Would you outlive everyone?
I'm coming from the point of view that time would be experienced more slowly (although not from your point of view) the denser the gravity gets.
As you approach the event horizon, the Doppler shift of any electromagnetic signals you send back out approaches infinity. Any distant observer will get old and die while monitoring your signals that get slooower and sloooooower.
Your own experience is that you exist for some finite time (not very long, for a black hole of a typical size), and then you hit the singularity and die. (You may die earlier because of tidal forces. That depends on the size of the black hole.)
To you, the experience is that the Doppler shifts of signals coming in from the outside become greater and greater. However, you don't get to see the arbitrarily distant future of the outside universe. For any location outside the event horizon, there is some latest time at which their signals can reach you before you go splat into the event horizon.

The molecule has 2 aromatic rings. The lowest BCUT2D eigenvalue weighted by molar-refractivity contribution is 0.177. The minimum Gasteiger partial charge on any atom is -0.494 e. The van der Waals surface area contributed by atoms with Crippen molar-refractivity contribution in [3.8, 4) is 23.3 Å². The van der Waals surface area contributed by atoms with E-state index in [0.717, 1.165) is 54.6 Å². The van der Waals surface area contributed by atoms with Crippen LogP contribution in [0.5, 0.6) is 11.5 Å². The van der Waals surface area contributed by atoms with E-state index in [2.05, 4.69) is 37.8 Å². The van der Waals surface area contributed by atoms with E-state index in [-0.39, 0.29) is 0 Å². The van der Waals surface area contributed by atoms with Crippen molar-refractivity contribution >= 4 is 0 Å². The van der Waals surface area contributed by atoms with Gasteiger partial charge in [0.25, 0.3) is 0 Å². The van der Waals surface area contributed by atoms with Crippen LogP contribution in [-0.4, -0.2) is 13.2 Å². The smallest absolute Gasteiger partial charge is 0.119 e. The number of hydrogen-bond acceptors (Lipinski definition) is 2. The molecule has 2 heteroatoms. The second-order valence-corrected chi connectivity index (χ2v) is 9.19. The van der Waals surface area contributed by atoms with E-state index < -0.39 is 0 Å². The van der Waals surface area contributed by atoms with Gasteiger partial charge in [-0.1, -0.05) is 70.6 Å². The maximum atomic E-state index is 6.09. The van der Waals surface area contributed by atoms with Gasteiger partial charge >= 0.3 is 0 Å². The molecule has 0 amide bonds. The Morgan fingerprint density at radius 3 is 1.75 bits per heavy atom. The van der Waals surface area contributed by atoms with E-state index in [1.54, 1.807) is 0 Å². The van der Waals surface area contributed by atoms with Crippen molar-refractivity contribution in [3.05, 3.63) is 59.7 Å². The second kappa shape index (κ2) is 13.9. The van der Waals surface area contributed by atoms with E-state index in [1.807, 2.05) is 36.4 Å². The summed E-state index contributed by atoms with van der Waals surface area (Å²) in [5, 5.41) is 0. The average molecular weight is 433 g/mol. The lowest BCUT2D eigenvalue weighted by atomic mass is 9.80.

I've never liked descriptions of this sort of thing that use phrases like "it seems to you like" or "you see" or "in your frame of reference." General relativity doesn't have global frames of reference. It's meaningless to talk about whether something far away is happening "now" as judged "according to you." All you can do is receive or transmit signals. You know they're just signals. BTW, there's a classic science fiction novel, Gateway, by Frederik Pohl, in which the protagonist makes himself really, really miserable by imagining that his lover, whom he abandoned to fall into a black hole, is forever cursing him "now." A better understanding of general relativity would have been the best therapy for the poor guy -- but I guess that would have spoiled the book.